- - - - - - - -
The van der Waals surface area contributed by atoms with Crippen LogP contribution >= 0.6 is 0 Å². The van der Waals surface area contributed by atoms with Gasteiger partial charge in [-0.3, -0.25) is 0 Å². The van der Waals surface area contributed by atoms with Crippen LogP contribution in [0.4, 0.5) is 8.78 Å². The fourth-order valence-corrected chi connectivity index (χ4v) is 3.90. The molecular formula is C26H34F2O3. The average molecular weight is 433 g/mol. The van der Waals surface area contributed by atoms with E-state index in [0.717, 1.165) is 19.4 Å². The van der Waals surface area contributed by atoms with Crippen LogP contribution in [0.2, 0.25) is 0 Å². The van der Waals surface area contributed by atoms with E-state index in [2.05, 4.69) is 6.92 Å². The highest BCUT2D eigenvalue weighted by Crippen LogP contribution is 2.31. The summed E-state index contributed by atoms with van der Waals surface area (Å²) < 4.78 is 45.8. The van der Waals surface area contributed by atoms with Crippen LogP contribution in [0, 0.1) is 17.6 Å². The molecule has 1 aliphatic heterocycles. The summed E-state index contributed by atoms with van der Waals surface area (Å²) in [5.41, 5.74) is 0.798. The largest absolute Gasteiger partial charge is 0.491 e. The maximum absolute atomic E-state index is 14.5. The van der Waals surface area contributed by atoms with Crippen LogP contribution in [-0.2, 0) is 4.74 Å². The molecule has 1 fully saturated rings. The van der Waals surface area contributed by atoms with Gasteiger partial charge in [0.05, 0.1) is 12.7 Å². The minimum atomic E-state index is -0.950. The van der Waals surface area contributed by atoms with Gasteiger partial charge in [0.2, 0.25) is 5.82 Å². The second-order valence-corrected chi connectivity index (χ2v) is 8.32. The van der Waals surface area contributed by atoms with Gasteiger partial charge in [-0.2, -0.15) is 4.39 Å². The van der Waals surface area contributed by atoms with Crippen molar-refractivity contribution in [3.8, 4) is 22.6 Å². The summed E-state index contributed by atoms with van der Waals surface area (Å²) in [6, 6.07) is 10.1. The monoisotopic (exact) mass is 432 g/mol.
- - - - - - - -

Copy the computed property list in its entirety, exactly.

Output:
The van der Waals surface area contributed by atoms with Crippen LogP contribution >= 0.6 is 0 Å². The van der Waals surface area contributed by atoms with Gasteiger partial charge in [-0.3, -0.25) is 0 Å². The van der Waals surface area contributed by atoms with Crippen LogP contribution in [0.4, 0.5) is 8.78 Å². The fourth-order valence-corrected chi connectivity index (χ4v) is 3.90. The molecular formula is C26H34F2O3. The average molecular weight is 433 g/mol. The van der Waals surface area contributed by atoms with E-state index in [0.717, 1.165) is 19.4 Å². The van der Waals surface area contributed by atoms with Crippen LogP contribution in [0.2, 0.25) is 0 Å². The van der Waals surface area contributed by atoms with E-state index in [2.05, 4.69) is 6.92 Å². The highest BCUT2D eigenvalue weighted by Crippen LogP contribution is 2.31. The summed E-state index contributed by atoms with van der Waals surface area (Å²) < 4.78 is 45.8. The van der Waals surface area contributed by atoms with Crippen LogP contribution in [0, 0.1) is 17.6 Å². The molecule has 1 aliphatic heterocycles. The summed E-state index contributed by atoms with van der Waals surface area (Å²) in [5.41, 5.74) is 0.798. The largest absolute Gasteiger partial charge is 0.491 e. The maximum absolute atomic E-state index is 14.5. The van der Waals surface area contributed by atoms with Crippen LogP contribution in [-0.2, 0) is 4.74 Å². The molecule has 1 fully saturated rings. The van der Waals surface area contributed by atoms with Gasteiger partial charge in [0.05, 0.1) is 12.7 Å². The minimum atomic E-state index is -0.950. The van der Waals surface area contributed by atoms with Gasteiger partial charge in [0.2, 0.25) is 5.82 Å². The second-order valence-corrected chi connectivity index (χ2v) is 8.32. The van der Waals surface area contributed by atoms with Gasteiger partial charge in [-0.2, -0.15) is 4.39 Å². The van der Waals surface area contributed by atoms with Crippen molar-refractivity contribution in [3.8, 4) is 22.6 Å². The summed E-state index contributed by atoms with van der Waals surface area (Å²) in [6, 6.07) is 10.1. The monoisotopic (exact) mass is 432 g/mol.